The AMUN Lottery: Which Country Will You Choose?
Each member of the General Assembly shall have one vote.
~UN Charter, Chapter 4, Article 18
Conference hasn’t even started, but here at AMUN, we are already making our plans for next. Information on next year’s dates, simulations and hotel will be available on our website soon. One of the most important things we’re doing right now is selecting the UN bodies we’ll be simulating next year. Schools attending AMUN should also be thinking about their plans for 2019, beginning with determining their approach to selecting their country(s) in the 2019 Country Lottery.
2019 AMUN Country Assignment Lottery
The first set of country assignments next year will take place at the Country Lottery during AMUN 2018. For each country a school would like to have assigned during the Lottery, a non-refundable $75 fee is due. The names of participating schools will be placed in the lottery drum and selected one at a time, with the school selecting choosing an available country to represent in 2019. Each school that requests one delegation will be entered in the first-round of the lottery; subsequent rounds will be held for schools that reserve more than one delegation.
AMUN’s country assignment philosophy is that group leaders themselves have the best understanding of their group’s ability to represent a certain country in the upcoming year. We believe this works better than the popular practice of conference leaders or staff determining who gets which country. Group leaders, rather than conference staff, are in the best position to know how many students are likely to be part of the next year’s group and those students’ level of experience. For example, if this year has been a rebuilding year with a lot of students new to Model UN, you might expect to have a group of experienced, seasoned students in in the subsequent year, thus enabling you to take on a more challenging or more extensive country assignment. On the other hand, if you have had a great year with a lot of experienced representatives who are graduating, that’s great, but consider that you may have a rebuilding year next year. You are also in a better position to know about institutional funding levels or class requirements, all considerations that may affect your school’s country selection.
The bottom line is that when choosing a country, we encourage you to think about how complicated representing a specific country will be and whether your school and your group of students will be well-suited to representing it.
Here are some things to consider when making your country wish list.
- How many people does your group typically bring? Look at the minimum and maximum number of students for each country and choose one that you’ll be able to comfortably fill.
- How experienced will your group be next year? Will your group be able to handle a Security Council country or one with a complex approach to international relations?
- Is there a specific region of the world your group would like to focus on? Do you or your students have a particular interest or expertise in a region or issue?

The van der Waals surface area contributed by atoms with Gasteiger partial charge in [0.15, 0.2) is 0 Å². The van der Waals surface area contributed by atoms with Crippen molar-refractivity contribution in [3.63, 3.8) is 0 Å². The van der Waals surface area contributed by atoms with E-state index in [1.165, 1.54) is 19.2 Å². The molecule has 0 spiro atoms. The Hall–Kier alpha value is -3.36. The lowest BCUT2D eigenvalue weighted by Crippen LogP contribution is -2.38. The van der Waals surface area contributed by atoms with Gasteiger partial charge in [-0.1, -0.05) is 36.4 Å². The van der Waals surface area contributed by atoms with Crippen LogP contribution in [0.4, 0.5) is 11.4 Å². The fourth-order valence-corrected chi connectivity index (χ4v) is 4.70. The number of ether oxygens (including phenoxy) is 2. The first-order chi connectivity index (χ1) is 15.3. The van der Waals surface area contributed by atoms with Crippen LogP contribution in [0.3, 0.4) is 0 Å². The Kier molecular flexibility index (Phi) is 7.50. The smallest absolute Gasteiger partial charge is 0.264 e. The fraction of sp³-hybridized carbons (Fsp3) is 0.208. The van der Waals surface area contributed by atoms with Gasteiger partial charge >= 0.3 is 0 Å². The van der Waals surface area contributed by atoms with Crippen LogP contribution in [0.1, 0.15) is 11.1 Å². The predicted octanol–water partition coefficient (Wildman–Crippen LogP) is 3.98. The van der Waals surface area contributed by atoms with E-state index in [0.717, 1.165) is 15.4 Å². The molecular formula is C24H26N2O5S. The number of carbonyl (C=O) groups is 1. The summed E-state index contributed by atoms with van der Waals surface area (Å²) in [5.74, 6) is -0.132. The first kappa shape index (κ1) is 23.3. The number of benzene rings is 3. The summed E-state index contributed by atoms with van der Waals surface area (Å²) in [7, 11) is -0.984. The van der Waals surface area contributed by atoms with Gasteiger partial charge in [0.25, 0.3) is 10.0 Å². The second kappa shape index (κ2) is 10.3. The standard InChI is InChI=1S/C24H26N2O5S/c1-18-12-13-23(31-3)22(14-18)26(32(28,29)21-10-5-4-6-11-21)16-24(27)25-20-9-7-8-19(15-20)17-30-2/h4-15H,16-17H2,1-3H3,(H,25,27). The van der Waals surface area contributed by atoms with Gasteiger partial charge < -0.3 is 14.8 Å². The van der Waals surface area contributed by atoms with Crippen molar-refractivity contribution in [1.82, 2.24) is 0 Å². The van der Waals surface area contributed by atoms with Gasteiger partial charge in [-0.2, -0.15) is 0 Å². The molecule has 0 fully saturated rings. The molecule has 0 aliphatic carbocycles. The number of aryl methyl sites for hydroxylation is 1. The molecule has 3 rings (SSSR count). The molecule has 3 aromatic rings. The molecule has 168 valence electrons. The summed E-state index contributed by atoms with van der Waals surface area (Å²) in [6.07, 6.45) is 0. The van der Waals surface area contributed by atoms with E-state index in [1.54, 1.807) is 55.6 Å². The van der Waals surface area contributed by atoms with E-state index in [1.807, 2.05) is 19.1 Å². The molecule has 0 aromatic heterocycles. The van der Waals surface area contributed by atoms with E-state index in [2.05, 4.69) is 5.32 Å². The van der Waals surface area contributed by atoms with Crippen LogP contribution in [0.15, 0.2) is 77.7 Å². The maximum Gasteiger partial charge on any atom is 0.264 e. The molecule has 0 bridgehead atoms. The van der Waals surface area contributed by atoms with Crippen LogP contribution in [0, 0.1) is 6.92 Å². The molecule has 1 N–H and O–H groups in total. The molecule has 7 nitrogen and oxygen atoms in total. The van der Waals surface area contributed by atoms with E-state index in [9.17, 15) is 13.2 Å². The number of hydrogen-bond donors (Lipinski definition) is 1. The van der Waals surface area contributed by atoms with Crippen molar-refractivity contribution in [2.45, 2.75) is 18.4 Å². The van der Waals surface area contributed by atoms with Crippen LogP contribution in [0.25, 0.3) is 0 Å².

- Are there particular simulations that you want the opportunity to participate in?
- If you will be selecting more than one country, consider the combination of countries that you might select–for example, do you want to aim for countries that might naturally work together, or ones that will allow your students to explore very different parts of the world?
Are there any limitations on a school’s selection?
AMUN has minimal requirements on delegations’ selection of countries, with the exception of schools that take a Permanent Five delegation or a country seated on a Security Council Simulation. Any school with a seat on a Security Council simulation must provide at least one, but preferably two representatives for each session of the simulation, including the first session on Saturday, the overnight crisis session on Monday, and the last session on Tuesday. Additionally, each Permanent Member of the Security Council must assign a representative in every simulation to which it is assigned. Failure to fulfill these basic obligations will disqualify the associated school from representing a country with a seat on any Security Council simulation (contemporary or Historical) the next year.
That’s it. There are no other limitations to your country selections—it’s the luck of the draw and the lottery drum (and, of course, your good judgment) that hold your fate.
Some final lottery tips
The lottery changes every year—that’s part of what makes it fun! A Permanent Five delegation isn’t always the first to be chosen, and every year there is a school convinced the system is rigged against them, only to be chosen first in the lottery the next year.
- Fill out the lottery application completely!
- Keep up with the country selections as the lottery takes place; this will help you make your selection quickly once your school is called.
- Have a game plan if your top choices are taken. Countries seated on Security Council simulations tend to go quickly, but there are often special committee assignments available late into the first round.
- There are usually about 75 countries taken in the first round of the lottery.
- Keep your sense of humor as the number of schools in the first-round drum decreases. Someone has to be first…and someone has to be last.
- There are no bad country assignments.
- If you’re stuck on a country selection, ask one of our expert staff members to help you make your selection—we’ll be on hand.
We hope that you’ll consider these questions when making your delegation wish-list, and we’ll see you at the lottery on Monday 19 November.
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